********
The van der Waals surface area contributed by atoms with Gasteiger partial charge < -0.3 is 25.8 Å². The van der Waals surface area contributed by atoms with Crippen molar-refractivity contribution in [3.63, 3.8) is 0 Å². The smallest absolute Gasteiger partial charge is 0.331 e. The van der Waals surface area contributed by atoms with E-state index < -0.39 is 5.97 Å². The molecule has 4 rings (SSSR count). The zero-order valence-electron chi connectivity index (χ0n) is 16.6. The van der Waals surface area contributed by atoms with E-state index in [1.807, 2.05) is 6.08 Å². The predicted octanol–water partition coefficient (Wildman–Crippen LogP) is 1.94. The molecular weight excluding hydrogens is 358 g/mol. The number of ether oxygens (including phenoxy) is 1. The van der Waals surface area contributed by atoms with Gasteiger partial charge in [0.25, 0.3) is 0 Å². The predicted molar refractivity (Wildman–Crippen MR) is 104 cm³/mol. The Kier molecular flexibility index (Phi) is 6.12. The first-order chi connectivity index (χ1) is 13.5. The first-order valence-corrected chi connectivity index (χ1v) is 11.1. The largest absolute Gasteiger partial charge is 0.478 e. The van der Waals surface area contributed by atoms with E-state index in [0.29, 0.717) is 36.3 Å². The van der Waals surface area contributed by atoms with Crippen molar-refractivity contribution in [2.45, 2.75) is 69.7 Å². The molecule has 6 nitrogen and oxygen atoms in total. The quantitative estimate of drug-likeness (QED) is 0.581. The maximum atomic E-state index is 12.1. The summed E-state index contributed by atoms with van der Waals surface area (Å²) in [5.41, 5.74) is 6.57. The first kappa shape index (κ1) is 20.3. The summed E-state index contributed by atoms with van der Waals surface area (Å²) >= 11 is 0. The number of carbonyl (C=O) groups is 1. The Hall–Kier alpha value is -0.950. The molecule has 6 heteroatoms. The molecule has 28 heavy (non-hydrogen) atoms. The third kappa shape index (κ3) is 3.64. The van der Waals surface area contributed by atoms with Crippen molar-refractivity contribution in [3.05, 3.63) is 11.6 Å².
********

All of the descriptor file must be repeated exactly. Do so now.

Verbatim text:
The van der Waals surface area contributed by atoms with Gasteiger partial charge < -0.3 is 25.8 Å². The van der Waals surface area contributed by atoms with Crippen molar-refractivity contribution in [3.63, 3.8) is 0 Å². The smallest absolute Gasteiger partial charge is 0.331 e. The van der Waals surface area contributed by atoms with E-state index < -0.39 is 5.97 Å². The molecule has 4 rings (SSSR count). The zero-order valence-electron chi connectivity index (χ0n) is 16.6. The van der Waals surface area contributed by atoms with E-state index in [1.807, 2.05) is 6.08 Å². The predicted octanol–water partition coefficient (Wildman–Crippen LogP) is 1.94. The molecular weight excluding hydrogens is 358 g/mol. The number of ether oxygens (including phenoxy) is 1. The van der Waals surface area contributed by atoms with Gasteiger partial charge in [0.25, 0.3) is 0 Å². The predicted molar refractivity (Wildman–Crippen MR) is 104 cm³/mol. The Kier molecular flexibility index (Phi) is 6.12. The first-order chi connectivity index (χ1) is 13.5. The first-order valence-corrected chi connectivity index (χ1v) is 11.1. The largest absolute Gasteiger partial charge is 0.478 e. The van der Waals surface area contributed by atoms with E-state index in [0.29, 0.717) is 36.3 Å². The van der Waals surface area contributed by atoms with Crippen molar-refractivity contribution in [2.45, 2.75) is 69.7 Å². The molecule has 6 nitrogen and oxygen atoms in total. The quantitative estimate of drug-likeness (QED) is 0.581. The maximum atomic E-state index is 12.1. The summed E-state index contributed by atoms with van der Waals surface area (Å²) in [5.41, 5.74) is 6.57. The first kappa shape index (κ1) is 20.3. The summed E-state index contributed by atoms with van der Waals surface area (Å²) >= 11 is 0. The number of carbonyl (C=O) groups is 1. The Hall–Kier alpha value is -0.950. The molecule has 6 heteroatoms. The molecule has 28 heavy (non-hydrogen) atoms. The third kappa shape index (κ3) is 3.64. The van der Waals surface area contributed by atoms with Crippen molar-refractivity contribution in [3.05, 3.63) is 11.6 Å².